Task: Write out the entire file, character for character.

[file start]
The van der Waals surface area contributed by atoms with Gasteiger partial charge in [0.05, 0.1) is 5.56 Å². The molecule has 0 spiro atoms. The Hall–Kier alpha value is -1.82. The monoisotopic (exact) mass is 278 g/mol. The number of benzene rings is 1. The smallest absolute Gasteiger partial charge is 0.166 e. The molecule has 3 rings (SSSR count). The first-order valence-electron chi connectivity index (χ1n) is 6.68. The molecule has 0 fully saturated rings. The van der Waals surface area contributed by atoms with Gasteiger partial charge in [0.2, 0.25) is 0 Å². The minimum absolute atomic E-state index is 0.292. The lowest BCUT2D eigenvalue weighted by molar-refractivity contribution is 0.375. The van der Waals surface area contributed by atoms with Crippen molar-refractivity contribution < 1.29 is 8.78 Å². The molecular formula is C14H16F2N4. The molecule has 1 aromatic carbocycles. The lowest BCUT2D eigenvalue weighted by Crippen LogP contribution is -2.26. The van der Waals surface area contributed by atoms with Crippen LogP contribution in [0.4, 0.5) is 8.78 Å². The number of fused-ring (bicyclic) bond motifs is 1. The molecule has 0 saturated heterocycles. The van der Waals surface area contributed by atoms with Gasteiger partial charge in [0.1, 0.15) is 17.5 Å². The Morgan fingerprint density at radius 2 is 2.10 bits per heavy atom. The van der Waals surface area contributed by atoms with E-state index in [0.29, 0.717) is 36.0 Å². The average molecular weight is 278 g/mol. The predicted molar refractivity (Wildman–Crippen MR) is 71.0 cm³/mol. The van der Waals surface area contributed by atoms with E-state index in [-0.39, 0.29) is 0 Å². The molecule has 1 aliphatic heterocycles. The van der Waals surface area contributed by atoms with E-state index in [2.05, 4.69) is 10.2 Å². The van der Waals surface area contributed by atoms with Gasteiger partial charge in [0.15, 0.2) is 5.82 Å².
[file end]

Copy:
The van der Waals surface area contributed by atoms with Gasteiger partial charge in [0.05, 0.1) is 5.56 Å². The molecule has 0 spiro atoms. The Hall–Kier alpha value is -1.82. The monoisotopic (exact) mass is 278 g/mol. The number of benzene rings is 1. The smallest absolute Gasteiger partial charge is 0.166 e. The molecule has 3 rings (SSSR count). The first-order valence-electron chi connectivity index (χ1n) is 6.68. The molecule has 0 fully saturated rings. The van der Waals surface area contributed by atoms with Gasteiger partial charge in [0.2, 0.25) is 0 Å². The minimum absolute atomic E-state index is 0.292. The lowest BCUT2D eigenvalue weighted by molar-refractivity contribution is 0.375. The van der Waals surface area contributed by atoms with Crippen molar-refractivity contribution < 1.29 is 8.78 Å². The molecular formula is C14H16F2N4. The molecule has 1 aromatic carbocycles. The lowest BCUT2D eigenvalue weighted by Crippen LogP contribution is -2.26. The van der Waals surface area contributed by atoms with Crippen LogP contribution in [0.4, 0.5) is 8.78 Å². The number of fused-ring (bicyclic) bond motifs is 1. The molecule has 0 saturated heterocycles. The van der Waals surface area contributed by atoms with Gasteiger partial charge in [0.1, 0.15) is 17.5 Å². The Morgan fingerprint density at radius 2 is 2.10 bits per heavy atom. The van der Waals surface area contributed by atoms with E-state index in [0.29, 0.717) is 36.0 Å². The average molecular weight is 278 g/mol. The predicted molar refractivity (Wildman–Crippen MR) is 71.0 cm³/mol. The van der Waals surface area contributed by atoms with E-state index in [-0.39, 0.29) is 0 Å². The molecule has 1 aliphatic heterocycles. The van der Waals surface area contributed by atoms with E-state index in [2.05, 4.69) is 10.2 Å². The van der Waals surface area contributed by atoms with Gasteiger partial charge in [0.15, 0.2) is 5.82 Å².